The Covid-19 pandemic-fueled housing boom is expected to carry over into 2021, says Redfin CEO Glenn Kelman. That’s good news for flippers who have their sights set on the New Year. House hunters who weren’t able to snatch up a property this year have greater expectations for the next. “There are so many people now who have decided they’re not going to be able to buy a home by year-end who expect to do so going into 2021,” said Kelman in a CNBC interview late this month. According to the National Association of Realtors (NAR), existing home sales rose 9.4
Buyers are actively hunting for and purchasing homes to take advantage of the current historically-low mortgage interest rates. Problem is, there aren’t enough houses for sale to meet the increasing demand. It’s a good place to be if you plan to list your flip this fall. According to Keeping Current Matters, a resource that provides housing market insights to real estate agents, Chief Economist Sam Khater of Freddie Mac said a late-summer economic slump was the impetus for such low rates: “Mortgage rates have hit another record low due to a late summer slowdown in the economic recovery…These low rates have
When 35-year-old house flipper John Reynolds purchased a dilapidated property just weeks before it was slated for demolition he had no idea that the end result would be enough to make his head swim. The 1950s home had been owned by a hoarder for 20 years, and it sat vacant for more than a year after the homeowner had passed away. Reynolds purchased the property from the local county authority for $20,000. While his primary focus was on the inside of the home he noted that something was off about the backyard, aside from the fact that it was wildly
June marks the second-straight month that over half of home offers submitted by real estate brokerage Redfin contended with multiple bidders. Nationwide, nearly 54 percent of Redfin home offers were engaged in bidding wars in the month of June—an increase from just under 52 percent in May and 44 percent in April, Redfin reported on its website. Bidding wars are being driven by low mortgage rates and low home inventory. Redfin Economist Taylor Marr said, “Bidding wars continue to be fueled by historically low mortgage rates and fewer homes up for sale.” He added, “It’s like a game of musical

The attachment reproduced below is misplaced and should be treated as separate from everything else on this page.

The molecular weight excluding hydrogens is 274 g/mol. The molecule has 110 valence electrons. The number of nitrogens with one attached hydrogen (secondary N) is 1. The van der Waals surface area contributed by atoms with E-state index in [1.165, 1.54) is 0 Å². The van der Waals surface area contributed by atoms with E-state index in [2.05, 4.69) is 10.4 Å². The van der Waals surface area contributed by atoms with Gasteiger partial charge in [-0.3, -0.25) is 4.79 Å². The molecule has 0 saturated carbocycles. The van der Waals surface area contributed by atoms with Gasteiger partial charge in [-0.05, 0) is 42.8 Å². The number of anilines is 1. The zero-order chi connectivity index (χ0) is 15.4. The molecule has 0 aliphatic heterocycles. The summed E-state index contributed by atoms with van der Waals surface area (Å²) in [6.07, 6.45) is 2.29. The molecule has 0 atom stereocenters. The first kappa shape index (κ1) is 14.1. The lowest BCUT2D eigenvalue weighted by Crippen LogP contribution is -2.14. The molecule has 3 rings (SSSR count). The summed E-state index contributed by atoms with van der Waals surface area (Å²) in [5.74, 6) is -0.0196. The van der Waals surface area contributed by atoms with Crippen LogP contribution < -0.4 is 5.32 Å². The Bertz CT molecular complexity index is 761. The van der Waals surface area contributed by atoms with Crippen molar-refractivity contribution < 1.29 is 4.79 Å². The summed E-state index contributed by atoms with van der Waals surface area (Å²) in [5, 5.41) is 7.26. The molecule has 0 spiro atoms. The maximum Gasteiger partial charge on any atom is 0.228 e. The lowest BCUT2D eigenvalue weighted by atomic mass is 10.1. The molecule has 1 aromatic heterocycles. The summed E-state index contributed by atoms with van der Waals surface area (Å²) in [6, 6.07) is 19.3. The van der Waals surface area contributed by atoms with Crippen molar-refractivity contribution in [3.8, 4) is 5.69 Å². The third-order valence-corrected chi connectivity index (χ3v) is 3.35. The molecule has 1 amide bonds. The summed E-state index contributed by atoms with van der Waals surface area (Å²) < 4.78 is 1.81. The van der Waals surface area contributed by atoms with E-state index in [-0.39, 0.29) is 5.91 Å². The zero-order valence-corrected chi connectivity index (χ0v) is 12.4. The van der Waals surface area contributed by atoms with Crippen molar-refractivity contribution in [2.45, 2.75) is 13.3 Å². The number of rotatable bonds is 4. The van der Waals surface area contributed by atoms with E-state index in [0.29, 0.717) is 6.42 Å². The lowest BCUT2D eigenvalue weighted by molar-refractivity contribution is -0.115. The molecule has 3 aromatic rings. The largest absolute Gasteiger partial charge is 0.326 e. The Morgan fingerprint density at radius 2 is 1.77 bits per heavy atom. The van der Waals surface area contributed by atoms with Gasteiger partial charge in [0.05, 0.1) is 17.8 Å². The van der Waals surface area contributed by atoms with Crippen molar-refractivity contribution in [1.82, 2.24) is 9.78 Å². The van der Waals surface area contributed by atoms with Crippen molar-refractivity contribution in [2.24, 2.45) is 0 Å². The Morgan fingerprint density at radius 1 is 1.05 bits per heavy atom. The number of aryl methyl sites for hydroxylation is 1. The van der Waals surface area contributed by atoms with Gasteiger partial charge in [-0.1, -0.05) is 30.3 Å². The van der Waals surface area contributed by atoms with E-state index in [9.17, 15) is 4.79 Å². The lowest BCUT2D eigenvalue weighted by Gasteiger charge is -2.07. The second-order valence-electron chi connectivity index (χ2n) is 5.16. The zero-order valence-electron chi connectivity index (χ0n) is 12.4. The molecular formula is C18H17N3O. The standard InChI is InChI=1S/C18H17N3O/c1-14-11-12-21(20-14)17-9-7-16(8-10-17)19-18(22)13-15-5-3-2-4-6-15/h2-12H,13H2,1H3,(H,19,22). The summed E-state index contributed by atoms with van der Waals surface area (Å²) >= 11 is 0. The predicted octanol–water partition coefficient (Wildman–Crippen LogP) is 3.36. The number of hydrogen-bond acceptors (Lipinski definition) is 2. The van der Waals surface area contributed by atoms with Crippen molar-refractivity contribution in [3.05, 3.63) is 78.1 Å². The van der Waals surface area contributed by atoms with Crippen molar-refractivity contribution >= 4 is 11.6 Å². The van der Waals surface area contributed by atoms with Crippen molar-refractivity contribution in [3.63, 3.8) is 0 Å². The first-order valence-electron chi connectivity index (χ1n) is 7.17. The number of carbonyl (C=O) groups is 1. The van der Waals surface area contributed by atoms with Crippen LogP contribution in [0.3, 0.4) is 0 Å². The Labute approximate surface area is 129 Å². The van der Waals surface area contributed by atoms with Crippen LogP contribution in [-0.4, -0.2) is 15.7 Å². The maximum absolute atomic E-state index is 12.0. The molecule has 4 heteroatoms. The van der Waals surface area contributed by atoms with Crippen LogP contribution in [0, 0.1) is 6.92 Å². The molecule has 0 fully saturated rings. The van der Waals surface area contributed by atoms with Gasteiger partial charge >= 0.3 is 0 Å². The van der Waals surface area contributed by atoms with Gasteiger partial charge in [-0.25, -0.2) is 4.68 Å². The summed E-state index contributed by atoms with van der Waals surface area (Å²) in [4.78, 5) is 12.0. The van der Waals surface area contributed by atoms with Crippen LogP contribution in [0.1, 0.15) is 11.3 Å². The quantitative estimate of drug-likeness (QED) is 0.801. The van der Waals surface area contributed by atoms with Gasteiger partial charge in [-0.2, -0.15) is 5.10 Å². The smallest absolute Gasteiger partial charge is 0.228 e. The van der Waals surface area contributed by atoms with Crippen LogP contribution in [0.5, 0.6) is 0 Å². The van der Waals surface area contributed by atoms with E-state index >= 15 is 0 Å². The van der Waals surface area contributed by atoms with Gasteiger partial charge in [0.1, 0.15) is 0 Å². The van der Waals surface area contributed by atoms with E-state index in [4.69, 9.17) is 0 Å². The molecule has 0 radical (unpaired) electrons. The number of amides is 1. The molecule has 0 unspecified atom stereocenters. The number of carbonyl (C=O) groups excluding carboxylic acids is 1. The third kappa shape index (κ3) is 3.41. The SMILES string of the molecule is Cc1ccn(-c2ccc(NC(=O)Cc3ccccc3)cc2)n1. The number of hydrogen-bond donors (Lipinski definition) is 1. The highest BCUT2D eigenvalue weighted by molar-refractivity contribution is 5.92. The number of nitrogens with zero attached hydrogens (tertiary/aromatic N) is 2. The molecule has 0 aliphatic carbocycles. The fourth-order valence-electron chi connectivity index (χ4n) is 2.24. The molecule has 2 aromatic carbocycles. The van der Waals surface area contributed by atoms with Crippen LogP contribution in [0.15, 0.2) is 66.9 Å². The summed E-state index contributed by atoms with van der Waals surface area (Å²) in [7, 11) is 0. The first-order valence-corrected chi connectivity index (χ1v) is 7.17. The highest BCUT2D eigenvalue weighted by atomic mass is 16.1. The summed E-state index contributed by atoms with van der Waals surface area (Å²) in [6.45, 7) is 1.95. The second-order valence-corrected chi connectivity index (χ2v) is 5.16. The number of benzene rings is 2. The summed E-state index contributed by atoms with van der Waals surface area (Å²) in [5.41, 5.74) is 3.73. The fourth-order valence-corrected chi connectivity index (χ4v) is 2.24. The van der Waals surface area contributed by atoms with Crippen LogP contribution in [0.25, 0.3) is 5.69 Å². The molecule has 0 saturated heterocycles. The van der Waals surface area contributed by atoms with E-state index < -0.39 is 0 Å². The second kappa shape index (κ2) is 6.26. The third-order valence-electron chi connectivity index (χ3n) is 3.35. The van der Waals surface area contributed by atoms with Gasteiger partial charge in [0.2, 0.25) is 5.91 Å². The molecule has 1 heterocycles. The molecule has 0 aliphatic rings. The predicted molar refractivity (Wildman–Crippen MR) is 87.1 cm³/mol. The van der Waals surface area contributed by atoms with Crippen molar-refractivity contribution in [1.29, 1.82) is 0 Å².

If you're listing a house for sale this fall - especially one you've been working on all summer - there are a few mistakes you should avoid in order to sell it quickly and at the right price. Check out this list of three no-gos for selling a house in fall. Selling a Flip This Fall? Don't Do This to the Porch When you're selling your flip in the fall, never: Overdecorate the porch Let leaves and other debris build up in the corners Neglect the windows and front door Let's take a closer look at each of these. #1.
If you're new at real estate investing, check out these three mistakes you just can't afford to make. New REIs: 3 Mistakes You Don't Want to Make Thinking it's easy Waiting for traditional financing Chasing too many bargains Let's take a closer look at each. #1. Thinking it's easy House flipping isn't an easy job. It requires just as much knowledge and hard work as investing in other areas - like the stock market. And while it looks easy on TV, there's a lot that ends up on the cut floor. You can't really just scoop up a property, make
Hanging on to a property and renting it out can be a tremendously profitable endeavor - but should you try it? Maybe. Here's what you need to know. Should You Buy a Rental Property? Flipping houses - the process of buying an affordable home, fixing it up and selling it for a profit - isn't for everyone. It's a bit too risky for some, although it can pay off to the tune of tens of thousands if done properly. But buying a rental property might be a good choice. If you're going to be a landlord, here's what to look
In recent blog posts, we've discussed how to attract Millennials to rental properties, what Millennials want from their rental properties, and how to market to Millennials. But why should property investors care what Millennials think? The reason why investors need to care about what Millennials want and what Millennials think is two-fold. First of all, non-Millennial investors are about to face competition from Millennial property investors. These investors are fully prepared to offer their own generation exactly what they want and to market to their generation in exactly the manner that will attract attention. In business, you must stay competitive.
In a previous blog post, we discussed what Millennials want from their rental properties. Now, we're going to explain how to attract Millennials to these properties you've designed for them. If you're marketing to Millennials, you are aware that your marketing really must include a strong online presence. But are you sure you're including the right information in this online marketing material? Here are several things you should include in your marketing material in order to capture the Millennial rental market. Interactive Maps To Key Places There are several ways to include interactive maps on your rental property's webpage including
Millennials are the largest generation we've ever had. If you own rental properties, it's wise to know what this generation is looking for in a rental property. Here are the main factors Millennials are looking for in a rental property. Close To Work Millennials like to live near where they work. They aren't as concerned about the quality of schools or whether or not the neighborhood is quiet. They are mostly seeking rental properties close to work. They don't want to commute far. If they can ride their bike or walk to work, even better. They're also happy to hop